In the New York Times on Sunday, David Leonhardt wasted no time in unveiling a stunning new reality of modern American life:
For the first time on record, the 400 wealthiest Americans last year paid a lower total tax rate — spanning federal, state and local taxes — than any other income group, according to newly released data.
Amazingly, the overall tax rate for these 400 households was just 23 percent, compared to 70 percent in 1950 and 47 percent in 1980. There has definitely been a decline in the federal tax rate, but major slashes in the corporate and estate tax have also played an enormous role in reducing the tax rate for the very rich, not to mention the various loopholes and shelters available to big business.
Leonhardt gives credit for these revelations to Emmanuel Saez and Gabriel Zucman, Cal-Berkeley professors, who have a book coming out next week called The Triumph of Injustice. In speaking with Leonhardt, the authors make the point that the current tax system in American is absurdly unjust, and that it’s easily fixable:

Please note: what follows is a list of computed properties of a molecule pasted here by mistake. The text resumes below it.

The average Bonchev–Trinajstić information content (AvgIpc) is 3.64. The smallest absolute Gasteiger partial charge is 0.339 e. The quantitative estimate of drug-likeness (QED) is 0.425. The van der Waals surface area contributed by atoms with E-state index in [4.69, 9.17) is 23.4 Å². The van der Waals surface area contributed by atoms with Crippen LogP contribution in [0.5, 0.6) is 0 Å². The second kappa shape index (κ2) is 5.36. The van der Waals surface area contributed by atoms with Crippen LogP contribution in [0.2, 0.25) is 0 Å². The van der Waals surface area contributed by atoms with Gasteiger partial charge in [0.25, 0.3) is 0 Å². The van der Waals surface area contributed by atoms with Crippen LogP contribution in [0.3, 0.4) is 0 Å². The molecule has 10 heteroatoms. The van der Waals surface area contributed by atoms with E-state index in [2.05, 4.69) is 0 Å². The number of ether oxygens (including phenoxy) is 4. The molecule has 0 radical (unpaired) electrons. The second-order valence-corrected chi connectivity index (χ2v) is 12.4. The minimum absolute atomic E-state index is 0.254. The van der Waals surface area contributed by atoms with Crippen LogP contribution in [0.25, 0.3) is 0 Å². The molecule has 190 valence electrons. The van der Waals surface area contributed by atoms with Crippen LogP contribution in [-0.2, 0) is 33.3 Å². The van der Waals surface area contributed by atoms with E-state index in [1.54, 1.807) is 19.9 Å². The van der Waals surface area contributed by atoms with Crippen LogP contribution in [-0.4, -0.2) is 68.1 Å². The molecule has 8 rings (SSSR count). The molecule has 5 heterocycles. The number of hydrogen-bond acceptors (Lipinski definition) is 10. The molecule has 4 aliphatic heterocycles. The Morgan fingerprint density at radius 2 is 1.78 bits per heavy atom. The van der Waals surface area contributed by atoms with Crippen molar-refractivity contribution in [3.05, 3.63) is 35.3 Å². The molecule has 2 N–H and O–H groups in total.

“Many people have the view that nothing can be done,” Zucman told me. “Our case is, ‘No, that’s wrong. Look at history.’” As they write in the book: “Societies can choose whatever level of tax progressivity they want.” When the United States has raised tax rates on the wealthy and made rigorous efforts to collect those taxes, it has succeeded in doing so.
The fight about how much to tax the ultra-wealthy has been going on for centuries, and as you might guess from the title of their book, that war has been definitively won in the U.S. in favor of the rich. They couldn’t “win” without have a reason they could sell to the public, but that reason—it will help everyone economically—has been debunked:
The justification turned out to be wrong. The wealthy, and only the wealthy, have done fantastically well over the last several decades. G.D.P. growth has been disappointing, and middle-class income growth even worse.
The solutions? Per the authors, a wealth tax, higher income tax, and a stronger corporate tax that includes a tax on profits made in America even for companies with headquarters abroad. If these fail to pass, we’ll continue to live in the stunning reality where our wealthiest citizens not only to pay their fair share in a progressive system, but actually pay less than everyone else.